Given decades of such repetitive and unimaginative anti-suburban blandishments, you'd be forgiven for thinking this is a vein of social criticism that has finally played out, and that critics of suburbia might soon be rubbing shoulders with displaced dot-commers down at an authentic city welfare office. In the midst of an economy inevitably described as "rapidly cooling," then, it's surprising but heartening to learn of a whole new line of attack, one that promises to rejuvenate the topic for at least another few weeks, by which time fully all of Americans will actually be living in the suburbs and critics will have finished at least the first chapter of What Color is Your Parachute? in anticipation of a serious career change.
According to a recent working paper done for the Centers for Disease Control, the suburbs are not simply hopelessly uninteresting places populated by the likes of "Pleasant Valley Sunday"'s Mrs. Gray ("she's proud today because her roses are in bloom") and Mr. Green ("he's so serene, he's got a TV in every room"). More insidiously, says the CDC, the 'burbs are the main suspect in what has been dubbed "the obesity epidemic." "We are coming to the conclusion that land use, urban design and the built environment are much larger factors in public health than people have really appreciated," Richard J. Jackson, director of the CDC's National Center for Environmental Health, told the Washington Post. What with their big lawns, lack of sidewalks, and sprawling shopping districts, goes the CDC's line of thinking, suburbanites don't walk anywhere anymore and just become fat loads, with all the attendant illnesses.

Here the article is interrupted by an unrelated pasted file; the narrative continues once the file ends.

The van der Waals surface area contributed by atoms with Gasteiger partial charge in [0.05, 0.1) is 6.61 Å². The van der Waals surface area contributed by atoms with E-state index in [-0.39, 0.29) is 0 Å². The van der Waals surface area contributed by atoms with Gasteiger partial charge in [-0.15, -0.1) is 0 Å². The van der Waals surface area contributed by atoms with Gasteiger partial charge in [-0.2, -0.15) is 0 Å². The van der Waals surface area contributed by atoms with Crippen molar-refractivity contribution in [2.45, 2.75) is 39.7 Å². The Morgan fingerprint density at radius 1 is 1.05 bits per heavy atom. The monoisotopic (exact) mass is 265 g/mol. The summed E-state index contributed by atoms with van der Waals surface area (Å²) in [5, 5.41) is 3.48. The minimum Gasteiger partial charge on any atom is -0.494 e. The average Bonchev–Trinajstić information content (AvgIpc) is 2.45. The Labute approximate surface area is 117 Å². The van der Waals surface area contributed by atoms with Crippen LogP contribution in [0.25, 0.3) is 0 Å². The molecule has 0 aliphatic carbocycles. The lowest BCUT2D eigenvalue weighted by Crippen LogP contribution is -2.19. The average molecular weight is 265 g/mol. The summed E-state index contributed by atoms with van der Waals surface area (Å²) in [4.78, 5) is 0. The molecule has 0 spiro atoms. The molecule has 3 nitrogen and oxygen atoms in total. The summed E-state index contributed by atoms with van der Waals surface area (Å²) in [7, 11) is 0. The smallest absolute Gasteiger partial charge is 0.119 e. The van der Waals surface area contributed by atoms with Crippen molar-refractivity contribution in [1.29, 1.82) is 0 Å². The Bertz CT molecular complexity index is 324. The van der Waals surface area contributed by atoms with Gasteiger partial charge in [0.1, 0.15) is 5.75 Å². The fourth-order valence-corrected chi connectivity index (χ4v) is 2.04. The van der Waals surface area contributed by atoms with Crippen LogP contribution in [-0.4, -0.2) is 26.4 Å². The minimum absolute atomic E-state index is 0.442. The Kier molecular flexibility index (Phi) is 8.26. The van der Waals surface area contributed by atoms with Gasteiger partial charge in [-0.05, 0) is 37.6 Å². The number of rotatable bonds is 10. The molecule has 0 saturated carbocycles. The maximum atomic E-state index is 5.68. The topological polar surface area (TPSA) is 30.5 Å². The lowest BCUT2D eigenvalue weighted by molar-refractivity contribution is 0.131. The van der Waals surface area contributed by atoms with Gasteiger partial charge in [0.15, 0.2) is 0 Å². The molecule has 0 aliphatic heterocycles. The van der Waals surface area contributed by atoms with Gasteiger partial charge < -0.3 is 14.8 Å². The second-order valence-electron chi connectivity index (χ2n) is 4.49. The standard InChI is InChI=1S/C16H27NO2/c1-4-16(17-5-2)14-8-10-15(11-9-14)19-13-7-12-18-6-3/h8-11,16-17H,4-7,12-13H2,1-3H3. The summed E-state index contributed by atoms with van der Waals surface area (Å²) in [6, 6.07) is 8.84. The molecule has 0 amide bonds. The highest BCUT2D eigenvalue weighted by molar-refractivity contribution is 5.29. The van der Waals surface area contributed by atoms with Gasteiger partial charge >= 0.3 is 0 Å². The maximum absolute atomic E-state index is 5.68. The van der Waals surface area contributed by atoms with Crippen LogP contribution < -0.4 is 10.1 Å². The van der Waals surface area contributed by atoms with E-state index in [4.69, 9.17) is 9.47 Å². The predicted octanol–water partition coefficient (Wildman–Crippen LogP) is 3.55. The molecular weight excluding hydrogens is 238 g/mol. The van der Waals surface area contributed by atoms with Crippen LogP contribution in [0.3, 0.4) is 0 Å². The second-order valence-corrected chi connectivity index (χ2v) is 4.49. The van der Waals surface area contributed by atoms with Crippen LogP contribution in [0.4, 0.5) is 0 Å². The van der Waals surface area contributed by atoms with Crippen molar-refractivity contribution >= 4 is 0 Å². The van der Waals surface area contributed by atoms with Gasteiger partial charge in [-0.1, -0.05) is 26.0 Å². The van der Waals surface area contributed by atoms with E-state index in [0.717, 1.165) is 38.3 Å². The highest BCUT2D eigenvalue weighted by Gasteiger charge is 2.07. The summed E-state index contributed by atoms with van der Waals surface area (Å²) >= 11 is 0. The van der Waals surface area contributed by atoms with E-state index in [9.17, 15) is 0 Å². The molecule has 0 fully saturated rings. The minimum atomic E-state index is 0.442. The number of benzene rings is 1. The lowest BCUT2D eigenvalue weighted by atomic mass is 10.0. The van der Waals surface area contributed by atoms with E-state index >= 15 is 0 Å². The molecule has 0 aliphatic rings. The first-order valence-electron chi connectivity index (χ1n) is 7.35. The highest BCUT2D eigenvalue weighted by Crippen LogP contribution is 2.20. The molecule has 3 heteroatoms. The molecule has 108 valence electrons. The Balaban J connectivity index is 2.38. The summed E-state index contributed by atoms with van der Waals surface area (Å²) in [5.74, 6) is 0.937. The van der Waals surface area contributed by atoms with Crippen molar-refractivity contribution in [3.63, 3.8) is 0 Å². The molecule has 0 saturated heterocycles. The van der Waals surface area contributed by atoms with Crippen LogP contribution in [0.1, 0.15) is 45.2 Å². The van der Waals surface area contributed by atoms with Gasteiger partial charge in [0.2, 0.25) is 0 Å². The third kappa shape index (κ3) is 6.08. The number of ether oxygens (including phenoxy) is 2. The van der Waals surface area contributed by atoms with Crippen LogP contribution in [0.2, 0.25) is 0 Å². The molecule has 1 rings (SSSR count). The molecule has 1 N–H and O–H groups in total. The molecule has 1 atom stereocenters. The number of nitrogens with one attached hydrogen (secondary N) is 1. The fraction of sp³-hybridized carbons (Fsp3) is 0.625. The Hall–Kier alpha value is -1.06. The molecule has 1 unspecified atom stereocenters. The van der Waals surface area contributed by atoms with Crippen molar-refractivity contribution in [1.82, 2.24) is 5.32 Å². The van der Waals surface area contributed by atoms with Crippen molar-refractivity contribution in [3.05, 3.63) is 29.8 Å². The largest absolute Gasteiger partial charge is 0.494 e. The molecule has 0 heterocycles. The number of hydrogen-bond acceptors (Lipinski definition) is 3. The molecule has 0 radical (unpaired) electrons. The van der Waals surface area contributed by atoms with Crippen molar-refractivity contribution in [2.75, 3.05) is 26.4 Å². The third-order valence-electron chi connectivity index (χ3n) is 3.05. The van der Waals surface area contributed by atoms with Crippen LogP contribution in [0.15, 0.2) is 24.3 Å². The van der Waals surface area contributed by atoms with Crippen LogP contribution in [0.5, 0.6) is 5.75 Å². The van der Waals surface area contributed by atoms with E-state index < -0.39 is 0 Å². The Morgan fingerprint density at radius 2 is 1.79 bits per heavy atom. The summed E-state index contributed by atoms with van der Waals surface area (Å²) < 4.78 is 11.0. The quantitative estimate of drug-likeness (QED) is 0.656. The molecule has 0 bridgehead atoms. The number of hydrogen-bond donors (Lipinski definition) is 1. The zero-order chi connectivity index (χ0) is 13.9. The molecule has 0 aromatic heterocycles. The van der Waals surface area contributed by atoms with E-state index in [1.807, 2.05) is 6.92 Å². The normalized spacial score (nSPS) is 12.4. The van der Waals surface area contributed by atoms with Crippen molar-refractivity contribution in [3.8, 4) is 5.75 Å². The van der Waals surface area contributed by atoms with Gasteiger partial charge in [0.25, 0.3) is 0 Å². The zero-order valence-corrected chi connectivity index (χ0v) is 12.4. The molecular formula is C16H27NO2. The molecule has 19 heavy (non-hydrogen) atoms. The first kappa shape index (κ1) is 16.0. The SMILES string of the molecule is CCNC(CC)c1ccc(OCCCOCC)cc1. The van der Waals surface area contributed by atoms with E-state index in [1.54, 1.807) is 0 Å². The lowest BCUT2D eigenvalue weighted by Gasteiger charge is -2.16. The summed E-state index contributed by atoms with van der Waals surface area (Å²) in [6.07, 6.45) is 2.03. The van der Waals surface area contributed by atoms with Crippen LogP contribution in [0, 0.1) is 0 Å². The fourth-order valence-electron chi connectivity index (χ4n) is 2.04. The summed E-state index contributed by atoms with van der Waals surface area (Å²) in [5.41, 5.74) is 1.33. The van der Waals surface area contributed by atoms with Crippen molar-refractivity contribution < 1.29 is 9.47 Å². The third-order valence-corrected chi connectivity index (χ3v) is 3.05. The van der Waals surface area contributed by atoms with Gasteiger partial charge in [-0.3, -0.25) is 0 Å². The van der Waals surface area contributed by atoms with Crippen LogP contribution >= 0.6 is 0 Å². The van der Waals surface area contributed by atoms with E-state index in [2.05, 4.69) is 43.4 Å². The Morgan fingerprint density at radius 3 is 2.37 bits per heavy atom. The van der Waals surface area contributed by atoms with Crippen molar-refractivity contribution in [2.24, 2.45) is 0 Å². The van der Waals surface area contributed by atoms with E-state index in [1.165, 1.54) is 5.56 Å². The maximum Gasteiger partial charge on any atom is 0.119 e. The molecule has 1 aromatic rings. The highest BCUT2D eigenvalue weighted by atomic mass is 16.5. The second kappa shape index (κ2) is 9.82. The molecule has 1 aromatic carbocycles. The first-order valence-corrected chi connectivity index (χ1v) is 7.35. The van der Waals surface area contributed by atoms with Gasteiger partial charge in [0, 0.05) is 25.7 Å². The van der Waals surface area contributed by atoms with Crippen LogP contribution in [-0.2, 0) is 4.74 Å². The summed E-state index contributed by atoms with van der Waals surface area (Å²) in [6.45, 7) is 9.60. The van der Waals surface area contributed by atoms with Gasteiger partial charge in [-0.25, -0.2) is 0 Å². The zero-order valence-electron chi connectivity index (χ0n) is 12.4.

"In this country, everything has become so easy and convenient," 44-year-old Emma Megerditchian, who emigrated to the D.C. suburbs from Iran two decades ago, told the Post. Don't get Megerditchian wrong — "I love this country" she swore — but the move to the Land of Opportunity made everyone in her family "turn into a giant." Fully assimilated into an anti-suburban mentality — and perhaps just a tad wistful for the material deprivations that keep people in the Islamic republic stylishly svelte — she clucked, "Drive-through cleaners? Drive-through post office? During the day when it's nice, go get some fresh air."